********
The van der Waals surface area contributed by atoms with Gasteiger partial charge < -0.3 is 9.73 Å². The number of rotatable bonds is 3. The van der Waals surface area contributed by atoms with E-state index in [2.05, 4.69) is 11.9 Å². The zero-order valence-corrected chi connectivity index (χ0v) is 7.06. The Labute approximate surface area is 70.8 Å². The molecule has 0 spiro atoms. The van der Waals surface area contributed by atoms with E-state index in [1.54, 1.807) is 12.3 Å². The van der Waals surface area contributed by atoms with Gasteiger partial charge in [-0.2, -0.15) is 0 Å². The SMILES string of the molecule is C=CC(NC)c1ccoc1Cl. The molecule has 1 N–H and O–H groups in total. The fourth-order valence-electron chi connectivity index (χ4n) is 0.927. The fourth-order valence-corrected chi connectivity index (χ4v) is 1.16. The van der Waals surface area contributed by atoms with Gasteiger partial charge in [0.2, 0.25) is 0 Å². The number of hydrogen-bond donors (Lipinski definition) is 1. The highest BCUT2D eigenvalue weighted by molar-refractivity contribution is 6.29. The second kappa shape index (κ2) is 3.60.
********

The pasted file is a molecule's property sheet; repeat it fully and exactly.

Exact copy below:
The van der Waals surface area contributed by atoms with Gasteiger partial charge < -0.3 is 9.73 Å². The number of rotatable bonds is 3. The van der Waals surface area contributed by atoms with E-state index in [2.05, 4.69) is 11.9 Å². The zero-order valence-corrected chi connectivity index (χ0v) is 7.06. The Labute approximate surface area is 70.8 Å². The molecule has 0 spiro atoms. The van der Waals surface area contributed by atoms with E-state index in [1.54, 1.807) is 12.3 Å². The van der Waals surface area contributed by atoms with Gasteiger partial charge in [-0.2, -0.15) is 0 Å². The SMILES string of the molecule is C=CC(NC)c1ccoc1Cl. The molecule has 1 N–H and O–H groups in total. The fourth-order valence-electron chi connectivity index (χ4n) is 0.927. The fourth-order valence-corrected chi connectivity index (χ4v) is 1.16. The van der Waals surface area contributed by atoms with Gasteiger partial charge in [0.2, 0.25) is 0 Å². The number of hydrogen-bond donors (Lipinski definition) is 1. The highest BCUT2D eigenvalue weighted by molar-refractivity contribution is 6.29. The second kappa shape index (κ2) is 3.60.